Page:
Farmers are well aware that the label on a pesticide product is the law and that the instructions on that label must be followed accurately. Farmers also realize that if they apply a pesticide at more than the labeled rate that it may result in crop injury or if they apply the product at less than the labeled rate they may get poor control of the pest that they have targeted. Most farmers are certified as pesticide applicators and are familiar with the safety requirements involved with using pesticides. Farmers are also familiar with the inspection and regulatory process with pesticides.
Unfortunately most homeowners that are caring for a yard or garden do not have that same familiarity with pesticide products and the label requirements associated with those products. Misuse of pesticides in home yard situations is relatively common. Common problems associated with pesticide use in home yards include the failure to read the label, failure to follow the instructions on the label, the use of a pesticide when no pest is present to be controlled and the failure to use the safety equipment that is recommended on the label.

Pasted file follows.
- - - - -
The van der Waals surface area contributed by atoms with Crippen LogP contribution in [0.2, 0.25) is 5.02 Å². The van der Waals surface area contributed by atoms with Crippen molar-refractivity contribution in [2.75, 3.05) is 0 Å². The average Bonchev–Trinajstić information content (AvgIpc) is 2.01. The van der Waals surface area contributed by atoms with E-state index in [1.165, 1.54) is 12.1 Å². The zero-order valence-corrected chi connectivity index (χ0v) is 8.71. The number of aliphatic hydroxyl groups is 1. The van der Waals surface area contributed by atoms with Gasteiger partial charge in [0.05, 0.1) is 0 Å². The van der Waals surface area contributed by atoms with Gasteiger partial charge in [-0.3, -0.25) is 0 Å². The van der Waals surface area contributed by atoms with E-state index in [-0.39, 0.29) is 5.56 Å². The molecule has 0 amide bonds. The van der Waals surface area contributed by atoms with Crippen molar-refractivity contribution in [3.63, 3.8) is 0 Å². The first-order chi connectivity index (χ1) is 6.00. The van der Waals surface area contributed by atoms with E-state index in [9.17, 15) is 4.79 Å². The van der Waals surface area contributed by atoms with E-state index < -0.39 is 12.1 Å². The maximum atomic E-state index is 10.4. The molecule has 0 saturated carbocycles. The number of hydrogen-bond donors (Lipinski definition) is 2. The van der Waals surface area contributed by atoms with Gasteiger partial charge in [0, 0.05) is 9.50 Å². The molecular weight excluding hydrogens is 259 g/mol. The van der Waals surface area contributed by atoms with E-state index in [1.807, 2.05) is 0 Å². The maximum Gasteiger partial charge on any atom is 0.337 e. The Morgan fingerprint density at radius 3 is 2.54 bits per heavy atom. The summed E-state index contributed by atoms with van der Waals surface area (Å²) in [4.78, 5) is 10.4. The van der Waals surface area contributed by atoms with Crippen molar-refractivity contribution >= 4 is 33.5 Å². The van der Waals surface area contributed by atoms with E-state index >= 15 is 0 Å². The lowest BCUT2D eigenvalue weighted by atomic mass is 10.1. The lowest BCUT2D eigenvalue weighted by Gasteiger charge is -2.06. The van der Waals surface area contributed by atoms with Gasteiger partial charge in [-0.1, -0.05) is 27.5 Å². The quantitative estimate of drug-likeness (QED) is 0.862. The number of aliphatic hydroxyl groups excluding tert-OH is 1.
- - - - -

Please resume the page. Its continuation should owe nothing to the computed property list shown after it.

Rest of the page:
Two practices that associated with these problems and should be avoided are "if one teaspoon per gallon is recommended on the label, than two teaspoons will be better" and applying a pesticides on regular basis as a precautionary application even if there may not be a pest present.
An example of that is spraying blue spruce trees on a regular basis for spider mite control when the tree may not even have been checked to determine if there is a mite infestation present.
Another serious mistake is putting a pesticide in an unmarked or mislabeled container. This has resulted in some very serious mistakes with damaged to trees and lawns. Unmarked pesticide containers and pesticides put in containers that are not the original container can be a potential health hazard, especially if children are present.
Homeowners that have questions on pesticide use should contact the Ward County Extension office.
Mike Rose serves as North Dakota State University Extension Service agent for Ward County.